The financial services world of 2030 could look very different from today’s - that is the conclusion of a new report from KPMG which considers the views of 30 FS experts and paints a picture of what the sector could look like in 12 years’ time. Titled 30 Voices on 2030, the report theorises that the ‘big brands’ as they are currently known may have disappeared from existence, with a new practice of ‘platformication’ in place that will change the shape of customer journey mapping.

Just how likely is this scenario, and is it a future that the larger brands of 2018 need to prepare for?

Understanding journey mapping

In 2018, customer journey mapping in the financial services sector is often encased within the framework of a specific brand. A large bank, for example, may offer a range of financial services that can be accessed via its website, its bespoke smartphone app, over the telephone or perhaps in one of its branches. The process of journey mapping measures the moments of delight and the moments of pleasure from the time the person first reaches out to the point at which they reach their goal. Indeed, there is great value in this process; finding ways to surprise and delight customers is a prerequisite of CX best practice, and it can foster loyalty and advocacy, and drive revenue growth.


However, whilst journey mapping will doubtless be necessary in 2030, it’s predicted to take on a different shape. According to some of the voices in the KPMG report, the bigger brands will no longer be as self-contained as they are today. Instead of offering a ‘one-stop shop’ of in-house services, these FS brands will act as platforms through which customers can access various solutions from niche providers to satisfy the needs of the moment. For example, one bank may host a voice recognition service which enables people to carry out transactions via their home speaker devices. This same bank may also host a service that enables money to be transferred via text message on a smartphone. These services would be provided by independent brands, with all of them interlinked to create a seamless journey.

As such, getting this process right will be one of the biggest challenges facing brands in the financial services sector. Measuring the ‘emotional hotspots’ that can impact customer loyalty will be a complicated and more collaborative procedure, requiring brands to work together harmoniously for the betterment of the individual.

Artificial intelligence

Moreover, fewer of the touchpoints in 2030’s customer journeys will be managed by human beings. It’s predicted that a large proportion of them will be handled by artificial intelligence (AI) and machine learning (ML), with services such as robo-advice rendering traditional relationship management redundant. It’s the consumers who will drive this change, though; FS brands will be expected to deliver a service whereby a person can ask their smartphone a question about a particular transaction and receive an instant autonomous reply.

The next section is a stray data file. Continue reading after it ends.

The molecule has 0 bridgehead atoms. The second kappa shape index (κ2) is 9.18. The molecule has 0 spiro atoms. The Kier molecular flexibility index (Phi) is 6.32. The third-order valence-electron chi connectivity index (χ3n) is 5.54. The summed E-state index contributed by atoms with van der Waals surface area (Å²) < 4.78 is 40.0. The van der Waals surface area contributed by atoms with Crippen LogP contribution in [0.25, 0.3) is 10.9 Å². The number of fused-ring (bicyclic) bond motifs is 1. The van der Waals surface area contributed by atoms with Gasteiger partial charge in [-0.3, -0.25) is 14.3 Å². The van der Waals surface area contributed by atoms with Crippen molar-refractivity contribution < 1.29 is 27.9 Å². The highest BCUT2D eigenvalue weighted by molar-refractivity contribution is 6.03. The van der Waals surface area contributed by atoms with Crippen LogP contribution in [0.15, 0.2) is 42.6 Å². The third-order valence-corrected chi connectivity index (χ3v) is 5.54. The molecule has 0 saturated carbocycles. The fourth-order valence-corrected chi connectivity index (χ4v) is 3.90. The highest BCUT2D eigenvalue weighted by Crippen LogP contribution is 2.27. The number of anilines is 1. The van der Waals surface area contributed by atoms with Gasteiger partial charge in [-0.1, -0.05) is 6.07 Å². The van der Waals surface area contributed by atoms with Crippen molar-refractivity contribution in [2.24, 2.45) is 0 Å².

That being said, it’s also predicted that the human dimension of customer journeys will continue to play a role, albeit a reduced one. Some brands may maintain a presence on the high street in order to fulfil their commitments in customer communities, and indeed a select number of individuals will be on-hand to deal with any complaints or enquiries that require manual intervention. 

Another consequence of these changes will be an increase in the range of customers who are able to access financial services. With technological innovation having reduced the cost to serve, the FS industry will be free to invest in the needs of those who had previously been excluded, including vulnerable people and smaller enterprises.

No more “walled gardens”

“Everyone’s going to be a platform company, or have a platform type element to their business, which

means you have to run with the hare and hunt with the hound,” says Adam Grant, Executive Director of the cloud business 9 Spokes. “In some cases, you can have an exclusive relationship; in others, you’re going to have a relationship where they are both a competitor and a friend. The days of a walled garden around your business are probably gone.”

As such, those brands that continue with the “walled garden” approach are indubitably at risk of being considered unnecessary by 2030, with time-poor consumers opting to seek out services that can address their needs in a more efficient manner. Being conscious of the renewed form of journey mapping that will accompany this change is be the key to survival in the financial services sector.


Learn more from our industry experts and download the full report ‘30 Voices on 2030: The Future of Financial Services’.